The Germans’ favorite alcoholic beverage is beer – and so is the Japanese. Kirin, one of Japan’s most well-known breweries, ventured into Germany only a few years ago, but the relationship with the homeland of beer is almost as old as the company itself. Yoshinori Tsuchiya, CEO of Kirin Europe GmbH, talks about hurdles and potentials of the German market, the purity law, and how the company intends to conquer the highly competitive shelves of German supermarkets.
J-BIG: No doubt some Japan fans among our readers know the name Kirin very well. What might they not yet know about your company?
Yoshinori Tsuchiya: Beer is our core business, but we also pursue a variety of other activities. In the beverage sector, a whole range of other brands belong to the Kirin Group, and in addition to beer, we also sell wine, whiskey, soft drinks, and milk beverages. Japan is our core market in this respect, but we also have a very strong position worldwide. In Australia, for example, we own the “Lion” beer brand, which accounts for almost 50 percent of the Australian beer market. Southeast Asia is also an important market for our beverage business: In Myanmar, for example, we own one of the country’s largest breweries. And on the American East Coast, we operate as a bottler for Coca-Cola products. We also import wines from all over the world to Japan to sell them there through our wine company Mercian. The Kirin Group’s portfolio is thus already much more diverse than that of most of our competitors.
In addition to trading beverages, we are also active in the pharmaceuticals and biochemicals business. Our company Kyowa Hakko Bio, for example, develops and sells pharmaceutical raw materials, amino acids and health foods. We also produce medicines based on fermentation processes which are used to treat cancer or kidney diseases. Parkinson’s and neurodermatitis therapies are other areas in which we are active.
These business areas are currently very important mainstays for us, especially abroad. Interestingly, in the medical business, we generate half of our sales outside of Japan. In Europe, the medical and biochemical businesses are much larger than the beer business. In fact, for these businesses, Europe is the largest market outside Japan!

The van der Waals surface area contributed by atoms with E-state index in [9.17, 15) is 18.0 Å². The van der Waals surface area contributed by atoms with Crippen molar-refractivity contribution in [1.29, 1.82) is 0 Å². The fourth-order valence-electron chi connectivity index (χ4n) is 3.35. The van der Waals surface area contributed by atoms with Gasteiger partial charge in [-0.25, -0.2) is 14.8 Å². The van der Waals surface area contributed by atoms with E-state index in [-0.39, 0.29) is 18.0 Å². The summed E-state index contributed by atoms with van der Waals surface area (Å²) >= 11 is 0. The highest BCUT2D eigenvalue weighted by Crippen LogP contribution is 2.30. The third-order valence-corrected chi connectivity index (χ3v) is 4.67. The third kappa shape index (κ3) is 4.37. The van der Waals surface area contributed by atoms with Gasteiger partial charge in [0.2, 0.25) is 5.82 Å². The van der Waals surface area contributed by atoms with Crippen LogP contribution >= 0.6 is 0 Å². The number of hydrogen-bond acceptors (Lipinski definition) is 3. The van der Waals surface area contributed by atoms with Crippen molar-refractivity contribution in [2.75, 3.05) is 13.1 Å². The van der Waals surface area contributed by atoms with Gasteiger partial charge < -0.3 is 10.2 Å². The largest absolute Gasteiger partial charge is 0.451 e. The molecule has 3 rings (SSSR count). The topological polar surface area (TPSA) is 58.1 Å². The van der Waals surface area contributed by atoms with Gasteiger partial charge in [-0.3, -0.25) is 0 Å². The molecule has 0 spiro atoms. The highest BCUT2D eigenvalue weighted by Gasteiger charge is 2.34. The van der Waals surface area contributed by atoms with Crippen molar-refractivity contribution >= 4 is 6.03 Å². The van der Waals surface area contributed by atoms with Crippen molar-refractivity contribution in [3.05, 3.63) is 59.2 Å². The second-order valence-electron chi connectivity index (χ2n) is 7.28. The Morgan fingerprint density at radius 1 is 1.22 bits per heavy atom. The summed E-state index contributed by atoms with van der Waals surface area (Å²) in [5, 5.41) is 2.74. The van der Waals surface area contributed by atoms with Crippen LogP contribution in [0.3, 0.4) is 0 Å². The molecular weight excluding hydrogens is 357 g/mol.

So we have a really broad portfolio – even if we look like a straightforward beer brand to the outside world. The different business areas support each other. This gives us a strong profit structure and enables us to deal with major challenges like the Corona crisis.
J-BIG: A highly diversified company, then. How did it all begin?
Yoshinori Tsuchiya: The story of Kirin Beer began when two Americans founded a company called Japan Brewery in Yamate, Yokohama in 1885. In 1907, Hisaya Iwasaki, president of Mitsubishi Goshi, and Eiichi Shibusawa, the face of the new 10,000-yen bill, among others, bought the company and named it Kirin Brewery Company. The name later changed to the Kirin Group. This is where the roots of our company lie.
In the early 20th century, many foreigners lived in this area, including Germans. From the beginning, German brewing engineers, using German ingredients, brewed the so-called “German-style lager” at Kirin. So the German art of brewing has been an important part of our company from the beginning.
J-BIG: What role do Germany and Europe play in your beer business today?
Yoshinori Tsuchiya: Currently, it consists of only 10 employees. Five of them work in Düsseldorf, the rest in France and other places in Europe. Europe actually accounts for less than one percent of the Kirin Group’s beer business, with Germany accounting for about 15 percent of that. So our market share is still tiny. The business is currently developing best in France and in the UK. Traditionally, we’ve only offered our beer through Japanese restaurants and supermarkets in Europe, but in France, we’ve now managed to get into local supermarkets like Carrefour. And Germany is next.